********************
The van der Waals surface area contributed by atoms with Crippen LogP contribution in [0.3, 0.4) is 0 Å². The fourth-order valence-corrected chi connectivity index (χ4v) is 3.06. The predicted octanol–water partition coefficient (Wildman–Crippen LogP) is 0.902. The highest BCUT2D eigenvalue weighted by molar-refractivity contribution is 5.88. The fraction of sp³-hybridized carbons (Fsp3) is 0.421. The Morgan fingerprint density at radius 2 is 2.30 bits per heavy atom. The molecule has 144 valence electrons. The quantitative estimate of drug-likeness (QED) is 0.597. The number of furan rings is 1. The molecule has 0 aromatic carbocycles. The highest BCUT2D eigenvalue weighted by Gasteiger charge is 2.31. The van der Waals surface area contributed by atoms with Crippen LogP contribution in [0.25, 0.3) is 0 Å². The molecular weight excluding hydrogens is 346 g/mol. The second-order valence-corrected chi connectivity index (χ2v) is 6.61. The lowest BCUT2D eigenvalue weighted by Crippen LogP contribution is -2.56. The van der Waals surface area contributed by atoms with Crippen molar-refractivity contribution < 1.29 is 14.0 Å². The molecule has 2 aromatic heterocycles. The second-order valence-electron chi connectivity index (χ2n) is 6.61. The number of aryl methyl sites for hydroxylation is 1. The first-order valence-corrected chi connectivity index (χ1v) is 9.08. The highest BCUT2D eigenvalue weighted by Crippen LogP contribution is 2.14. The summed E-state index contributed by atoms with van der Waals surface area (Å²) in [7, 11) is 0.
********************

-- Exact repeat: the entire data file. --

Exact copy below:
The van der Waals surface area contributed by atoms with Crippen LogP contribution in [0.3, 0.4) is 0 Å². The fourth-order valence-corrected chi connectivity index (χ4v) is 3.06. The predicted octanol–water partition coefficient (Wildman–Crippen LogP) is 0.902. The highest BCUT2D eigenvalue weighted by molar-refractivity contribution is 5.88. The fraction of sp³-hybridized carbons (Fsp3) is 0.421. The Morgan fingerprint density at radius 2 is 2.30 bits per heavy atom. The molecule has 144 valence electrons. The quantitative estimate of drug-likeness (QED) is 0.597. The number of furan rings is 1. The molecule has 0 aromatic carbocycles. The highest BCUT2D eigenvalue weighted by Gasteiger charge is 2.31. The van der Waals surface area contributed by atoms with Crippen LogP contribution in [0.25, 0.3) is 0 Å². The molecular weight excluding hydrogens is 346 g/mol. The second-order valence-corrected chi connectivity index (χ2v) is 6.61. The lowest BCUT2D eigenvalue weighted by Crippen LogP contribution is -2.56. The van der Waals surface area contributed by atoms with Crippen molar-refractivity contribution < 1.29 is 14.0 Å². The molecule has 2 aromatic heterocycles. The second-order valence-electron chi connectivity index (χ2n) is 6.61. The number of aryl methyl sites for hydroxylation is 1. The first-order valence-corrected chi connectivity index (χ1v) is 9.08. The highest BCUT2D eigenvalue weighted by Crippen LogP contribution is 2.14. The summed E-state index contributed by atoms with van der Waals surface area (Å²) in [7, 11) is 0.